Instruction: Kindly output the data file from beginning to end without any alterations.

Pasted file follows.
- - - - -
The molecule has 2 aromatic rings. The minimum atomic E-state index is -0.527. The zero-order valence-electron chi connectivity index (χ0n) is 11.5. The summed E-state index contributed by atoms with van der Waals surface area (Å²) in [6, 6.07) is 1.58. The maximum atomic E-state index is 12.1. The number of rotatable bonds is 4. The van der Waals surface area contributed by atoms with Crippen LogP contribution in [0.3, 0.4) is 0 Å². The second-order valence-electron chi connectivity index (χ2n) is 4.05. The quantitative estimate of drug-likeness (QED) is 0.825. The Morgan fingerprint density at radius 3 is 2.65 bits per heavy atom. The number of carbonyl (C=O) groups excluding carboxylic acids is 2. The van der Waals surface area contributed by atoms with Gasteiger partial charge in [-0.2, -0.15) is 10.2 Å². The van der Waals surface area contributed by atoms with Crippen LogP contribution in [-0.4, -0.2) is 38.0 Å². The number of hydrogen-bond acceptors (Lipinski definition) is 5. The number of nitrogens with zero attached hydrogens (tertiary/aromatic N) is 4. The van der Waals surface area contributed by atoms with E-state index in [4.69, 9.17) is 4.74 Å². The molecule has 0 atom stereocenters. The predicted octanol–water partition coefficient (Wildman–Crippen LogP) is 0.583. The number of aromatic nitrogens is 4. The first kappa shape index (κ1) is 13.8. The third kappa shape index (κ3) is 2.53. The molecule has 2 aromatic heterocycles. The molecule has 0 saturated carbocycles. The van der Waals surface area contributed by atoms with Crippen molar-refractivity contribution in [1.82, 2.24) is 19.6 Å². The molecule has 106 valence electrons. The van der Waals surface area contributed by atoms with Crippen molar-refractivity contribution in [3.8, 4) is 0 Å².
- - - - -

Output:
The molecule has 2 aromatic rings. The minimum atomic E-state index is -0.527. The zero-order valence-electron chi connectivity index (χ0n) is 11.5. The summed E-state index contributed by atoms with van der Waals surface area (Å²) in [6, 6.07) is 1.58. The maximum atomic E-state index is 12.1. The number of rotatable bonds is 4. The van der Waals surface area contributed by atoms with Crippen LogP contribution in [0.3, 0.4) is 0 Å². The second-order valence-electron chi connectivity index (χ2n) is 4.05. The quantitative estimate of drug-likeness (QED) is 0.825. The Morgan fingerprint density at radius 3 is 2.65 bits per heavy atom. The number of carbonyl (C=O) groups excluding carboxylic acids is 2. The van der Waals surface area contributed by atoms with Gasteiger partial charge in [-0.2, -0.15) is 10.2 Å². The van der Waals surface area contributed by atoms with Crippen LogP contribution in [-0.4, -0.2) is 38.0 Å². The number of hydrogen-bond acceptors (Lipinski definition) is 5. The number of nitrogens with zero attached hydrogens (tertiary/aromatic N) is 4. The van der Waals surface area contributed by atoms with E-state index in [4.69, 9.17) is 4.74 Å². The molecule has 0 atom stereocenters. The predicted octanol–water partition coefficient (Wildman–Crippen LogP) is 0.583. The number of aromatic nitrogens is 4. The first kappa shape index (κ1) is 13.8. The third kappa shape index (κ3) is 2.53. The molecule has 2 aromatic heterocycles. The molecule has 0 saturated carbocycles. The van der Waals surface area contributed by atoms with Crippen molar-refractivity contribution in [1.82, 2.24) is 19.6 Å². The molecule has 106 valence electrons. The van der Waals surface area contributed by atoms with Crippen molar-refractivity contribution in [3.8, 4) is 0 Å².